“I believe the depth and range of the presentations was the best we’ve ever had,” comments Rich Donnell, Co-Chairman of the event and Editor-in-Chief of Wood Bioenergy magazine, which served as co-host along with Georgia Research Institute. The theme of the conference going in was “Energy That Works,” but Donnell added that it could have been “On The Ground & InThe Air,” referencing speeches on timberlands and aviation fuel, with a healthy dose of wood pellets and heat energy in the mix.

“The speakers did a great job of putting their fingers on the pulse of where the wood bioenergy industry is today and where it will go from here,” Donnell added. Staying Focused Leading off the first morning keynoters session, Fram Renewable Fuels President Harold Arnold, as he always has, sprinkled in some reality: “Biomass has\ a future but it’s not all rosy.” Arnold is one of the pioneers of industrial wood pellets in the U.S., with Fram building its first pellet facility, Appling County Pellets, in 2007 in Baxley, Ga. Fram now operates three pellet facilities, including a recently modernized one, Hazlehurst Wood Pellets in Georgia.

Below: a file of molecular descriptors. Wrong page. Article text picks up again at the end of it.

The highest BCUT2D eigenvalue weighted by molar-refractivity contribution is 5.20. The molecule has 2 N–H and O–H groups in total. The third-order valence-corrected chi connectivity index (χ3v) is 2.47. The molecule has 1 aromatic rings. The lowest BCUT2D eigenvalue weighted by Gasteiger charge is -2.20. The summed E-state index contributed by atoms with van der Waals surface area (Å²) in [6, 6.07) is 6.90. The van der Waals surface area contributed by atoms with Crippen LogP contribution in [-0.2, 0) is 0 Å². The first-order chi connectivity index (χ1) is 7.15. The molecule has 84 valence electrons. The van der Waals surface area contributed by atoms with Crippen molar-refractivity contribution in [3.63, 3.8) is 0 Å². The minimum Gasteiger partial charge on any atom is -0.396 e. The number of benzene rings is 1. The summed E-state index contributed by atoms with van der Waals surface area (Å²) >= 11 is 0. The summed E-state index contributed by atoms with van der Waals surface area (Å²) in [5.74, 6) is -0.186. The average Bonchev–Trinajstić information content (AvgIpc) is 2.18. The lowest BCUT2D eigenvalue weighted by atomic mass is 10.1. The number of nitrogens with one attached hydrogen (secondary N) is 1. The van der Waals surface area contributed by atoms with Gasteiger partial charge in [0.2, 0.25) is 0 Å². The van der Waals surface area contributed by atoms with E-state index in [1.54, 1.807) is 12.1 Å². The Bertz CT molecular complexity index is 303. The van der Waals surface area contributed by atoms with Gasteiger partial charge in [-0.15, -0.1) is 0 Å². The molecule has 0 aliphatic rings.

Photo Courtesy of Pinnacle

Fram noted the benefits of wood pellets—sizing and drying wood fiber, changing the energy density, improving the transportability. And he also emphasized the factors that influence pellet consumption—weather, intermittent renewables, natural gas prices, worldwide energy crisis.

He said that upon Russia’s invasion of Ukraine in 2022 and ensuing sanctions, which lessened Russia’s supply of gas to European countries, natural gas and pellets for heating prices skyrocketed, while industrial pellets production jumped, only to see a warm winter, reduced demand and a pellet price nosedive. Meanwhile inflation caused pelleting costs to rise 30%, parts increased 100% in some cases, lead times increased on critical parts.